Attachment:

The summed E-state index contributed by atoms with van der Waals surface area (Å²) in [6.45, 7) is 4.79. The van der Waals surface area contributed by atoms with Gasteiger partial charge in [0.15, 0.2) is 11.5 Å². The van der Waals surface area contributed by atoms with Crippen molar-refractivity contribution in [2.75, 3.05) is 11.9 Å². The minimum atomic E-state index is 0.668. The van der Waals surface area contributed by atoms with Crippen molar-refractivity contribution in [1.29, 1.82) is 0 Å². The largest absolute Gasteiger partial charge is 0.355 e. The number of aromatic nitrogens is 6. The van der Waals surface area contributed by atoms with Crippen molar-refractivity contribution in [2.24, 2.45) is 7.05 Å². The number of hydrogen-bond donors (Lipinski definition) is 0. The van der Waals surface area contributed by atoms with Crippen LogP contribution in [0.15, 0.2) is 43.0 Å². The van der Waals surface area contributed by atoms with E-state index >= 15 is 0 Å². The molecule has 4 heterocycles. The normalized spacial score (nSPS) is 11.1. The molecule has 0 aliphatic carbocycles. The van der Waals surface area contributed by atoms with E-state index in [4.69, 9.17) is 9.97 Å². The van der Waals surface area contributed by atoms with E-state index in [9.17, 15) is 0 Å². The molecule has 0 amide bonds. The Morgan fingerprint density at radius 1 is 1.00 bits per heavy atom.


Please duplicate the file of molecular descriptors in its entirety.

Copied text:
The summed E-state index contributed by atoms with van der Waals surface area (Å²) in [6.45, 7) is 4.79. The van der Waals surface area contributed by atoms with Gasteiger partial charge in [0.15, 0.2) is 11.5 Å². The van der Waals surface area contributed by atoms with Crippen molar-refractivity contribution in [2.75, 3.05) is 11.9 Å². The minimum atomic E-state index is 0.668. The van der Waals surface area contributed by atoms with Crippen molar-refractivity contribution in [1.29, 1.82) is 0 Å². The largest absolute Gasteiger partial charge is 0.355 e. The number of aromatic nitrogens is 6. The van der Waals surface area contributed by atoms with Crippen molar-refractivity contribution in [2.24, 2.45) is 7.05 Å². The number of hydrogen-bond donors (Lipinski definition) is 0. The van der Waals surface area contributed by atoms with Crippen LogP contribution in [0.15, 0.2) is 43.0 Å². The van der Waals surface area contributed by atoms with E-state index >= 15 is 0 Å². The molecule has 4 heterocycles. The normalized spacial score (nSPS) is 11.1. The molecule has 0 aliphatic carbocycles. The van der Waals surface area contributed by atoms with E-state index in [4.69, 9.17) is 9.97 Å². The van der Waals surface area contributed by atoms with E-state index in [9.17, 15) is 0 Å². The molecule has 0 amide bonds. The Morgan fingerprint density at radius 1 is 1.00 bits per heavy atom.